3.1.3. Reagents

  • Alcohol has a variety of uses. The stock should be 95 % Industrial Denatured Alcohol (IDA). The best dissecting fluid is 30 or 50 %, made by diluting the stock with water (30 parts spirit to 65 parts water by volume, or 50 to 45, respectively). Water cannot be used by itself because it will not wet the hairy bodies of bees.
  • Formalin (38-40 % solution of formaldehyde) will be needed as preserving fluid. Caution: toxic compound.
  • Bees can be killed with many volatile substances such as ethyl acetate or chloroform, but freezing is also a good method of killing bees (see Human et al., 2013).
  • Glacial acetic acid will be required if Carl's solution is preferred for preservation; it has many advantages (see section 3.1.4.).
  • Glycerol, diluted with water, is an excellent preserving fluid for finished dissections.
  • Insect saline solution is a good preservative for dissections: 7.5 g NaCl, 2.38 g Na2HPO4, 2.72 g KH2PO4 in 1 l of distilled water. Insect saline is preferable to alcohol as it preserves the tissues for the time of dissection, but it does not harden the tissues as alcohol does.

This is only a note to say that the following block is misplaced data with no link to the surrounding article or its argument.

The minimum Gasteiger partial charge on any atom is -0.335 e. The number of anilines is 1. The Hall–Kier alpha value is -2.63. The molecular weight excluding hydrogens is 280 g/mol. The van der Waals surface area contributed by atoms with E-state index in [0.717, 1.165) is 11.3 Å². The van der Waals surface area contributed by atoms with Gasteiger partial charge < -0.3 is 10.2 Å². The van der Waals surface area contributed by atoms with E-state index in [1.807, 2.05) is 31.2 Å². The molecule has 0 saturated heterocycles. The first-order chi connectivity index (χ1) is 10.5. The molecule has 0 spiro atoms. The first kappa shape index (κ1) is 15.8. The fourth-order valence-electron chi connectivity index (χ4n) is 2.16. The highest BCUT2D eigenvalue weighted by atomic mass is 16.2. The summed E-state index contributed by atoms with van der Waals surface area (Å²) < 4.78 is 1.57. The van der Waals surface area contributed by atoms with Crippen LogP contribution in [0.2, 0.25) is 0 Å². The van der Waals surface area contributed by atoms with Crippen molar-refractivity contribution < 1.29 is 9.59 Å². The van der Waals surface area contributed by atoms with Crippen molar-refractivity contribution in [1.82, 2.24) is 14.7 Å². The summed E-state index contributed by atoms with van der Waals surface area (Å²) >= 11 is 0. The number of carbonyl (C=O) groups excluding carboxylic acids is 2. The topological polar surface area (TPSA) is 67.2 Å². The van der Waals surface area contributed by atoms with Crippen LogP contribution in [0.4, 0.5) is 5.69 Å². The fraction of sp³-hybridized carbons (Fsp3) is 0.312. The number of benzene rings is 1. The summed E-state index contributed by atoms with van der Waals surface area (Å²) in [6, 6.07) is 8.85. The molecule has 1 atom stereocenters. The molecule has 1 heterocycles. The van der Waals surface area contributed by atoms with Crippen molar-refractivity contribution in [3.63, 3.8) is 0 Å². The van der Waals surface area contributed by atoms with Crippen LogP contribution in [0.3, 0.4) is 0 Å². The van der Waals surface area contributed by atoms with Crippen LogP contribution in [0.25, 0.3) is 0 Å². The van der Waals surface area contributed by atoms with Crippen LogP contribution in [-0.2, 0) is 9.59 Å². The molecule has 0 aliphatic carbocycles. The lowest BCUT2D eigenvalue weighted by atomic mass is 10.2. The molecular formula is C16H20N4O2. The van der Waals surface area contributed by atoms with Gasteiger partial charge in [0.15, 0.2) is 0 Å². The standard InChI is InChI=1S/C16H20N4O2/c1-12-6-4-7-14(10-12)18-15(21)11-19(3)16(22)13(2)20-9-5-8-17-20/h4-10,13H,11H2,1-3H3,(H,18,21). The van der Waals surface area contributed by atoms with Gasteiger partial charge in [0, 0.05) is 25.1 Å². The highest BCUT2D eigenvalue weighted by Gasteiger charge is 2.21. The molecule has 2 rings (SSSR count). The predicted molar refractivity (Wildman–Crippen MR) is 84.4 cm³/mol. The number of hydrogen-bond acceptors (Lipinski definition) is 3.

• Either saline solution or Grace’s insect tissue culture medium should be used when observing organs in vivo. These solutions are isotonic relative to the organisms body fluid. Sterile bee saline is appropriate for honey bees and can be easily made. Sterile bee saline is composed of 130 mM NaCl, 6 mM KCl, 4 mM MgCl2, 5 mM CaCl2, 160 mM sucrose, 25 mM glucose, 10 mM 4-(2-hydroxyethyl)-1-piperazineethane- sulfonic acid in distilled water (pH 6.7, 500 mOsmol) (Richard et al., 2008). Alternatively, Grace’s Insect Tissue culture medium can be purchased from various biological supply companies or made according to Grace (1962).